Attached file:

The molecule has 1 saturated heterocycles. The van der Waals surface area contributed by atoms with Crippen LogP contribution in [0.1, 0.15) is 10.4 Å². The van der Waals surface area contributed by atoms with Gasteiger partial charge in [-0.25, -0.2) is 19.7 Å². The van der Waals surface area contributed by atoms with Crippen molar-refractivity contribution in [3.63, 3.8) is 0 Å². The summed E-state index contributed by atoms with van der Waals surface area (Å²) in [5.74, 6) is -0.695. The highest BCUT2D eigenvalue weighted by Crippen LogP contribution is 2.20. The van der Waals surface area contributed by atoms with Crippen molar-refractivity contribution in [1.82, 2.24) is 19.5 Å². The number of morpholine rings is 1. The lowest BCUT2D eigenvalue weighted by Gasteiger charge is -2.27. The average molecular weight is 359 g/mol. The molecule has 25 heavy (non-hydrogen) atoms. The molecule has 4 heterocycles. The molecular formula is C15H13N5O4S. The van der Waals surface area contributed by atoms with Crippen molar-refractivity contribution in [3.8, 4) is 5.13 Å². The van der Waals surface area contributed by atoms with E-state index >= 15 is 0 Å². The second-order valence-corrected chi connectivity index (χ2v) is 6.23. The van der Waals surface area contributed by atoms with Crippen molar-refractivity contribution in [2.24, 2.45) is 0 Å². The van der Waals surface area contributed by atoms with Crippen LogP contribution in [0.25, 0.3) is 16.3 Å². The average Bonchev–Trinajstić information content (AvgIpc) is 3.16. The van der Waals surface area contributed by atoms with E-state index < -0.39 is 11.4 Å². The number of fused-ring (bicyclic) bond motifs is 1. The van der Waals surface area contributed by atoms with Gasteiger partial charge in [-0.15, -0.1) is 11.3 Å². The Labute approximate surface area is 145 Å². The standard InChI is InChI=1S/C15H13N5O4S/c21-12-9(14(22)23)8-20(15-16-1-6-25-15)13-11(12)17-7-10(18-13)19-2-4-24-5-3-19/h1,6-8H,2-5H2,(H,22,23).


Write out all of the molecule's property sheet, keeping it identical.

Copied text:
The molecule has 1 saturated heterocycles. The van der Waals surface area contributed by atoms with Crippen LogP contribution in [0.1, 0.15) is 10.4 Å². The van der Waals surface area contributed by atoms with Gasteiger partial charge in [-0.25, -0.2) is 19.7 Å². The van der Waals surface area contributed by atoms with Crippen molar-refractivity contribution in [3.63, 3.8) is 0 Å². The summed E-state index contributed by atoms with van der Waals surface area (Å²) in [5.74, 6) is -0.695. The highest BCUT2D eigenvalue weighted by Crippen LogP contribution is 2.20. The van der Waals surface area contributed by atoms with Crippen molar-refractivity contribution in [1.82, 2.24) is 19.5 Å². The number of morpholine rings is 1. The lowest BCUT2D eigenvalue weighted by Gasteiger charge is -2.27. The average molecular weight is 359 g/mol. The molecule has 25 heavy (non-hydrogen) atoms. The molecule has 4 heterocycles. The molecular formula is C15H13N5O4S. The van der Waals surface area contributed by atoms with Crippen molar-refractivity contribution in [3.8, 4) is 5.13 Å². The van der Waals surface area contributed by atoms with E-state index >= 15 is 0 Å². The second-order valence-corrected chi connectivity index (χ2v) is 6.23. The van der Waals surface area contributed by atoms with Crippen molar-refractivity contribution in [2.24, 2.45) is 0 Å². The van der Waals surface area contributed by atoms with Crippen LogP contribution in [0.25, 0.3) is 16.3 Å². The average Bonchev–Trinajstić information content (AvgIpc) is 3.16. The van der Waals surface area contributed by atoms with E-state index < -0.39 is 11.4 Å². The number of fused-ring (bicyclic) bond motifs is 1. The van der Waals surface area contributed by atoms with Gasteiger partial charge in [-0.15, -0.1) is 11.3 Å². The Labute approximate surface area is 145 Å². The standard InChI is InChI=1S/C15H13N5O4S/c21-12-9(14(22)23)8-20(15-16-1-6-25-15)13-11(12)17-7-10(18-13)19-2-4-24-5-3-19/h1,6-8H,2-5H2,(H,22,23).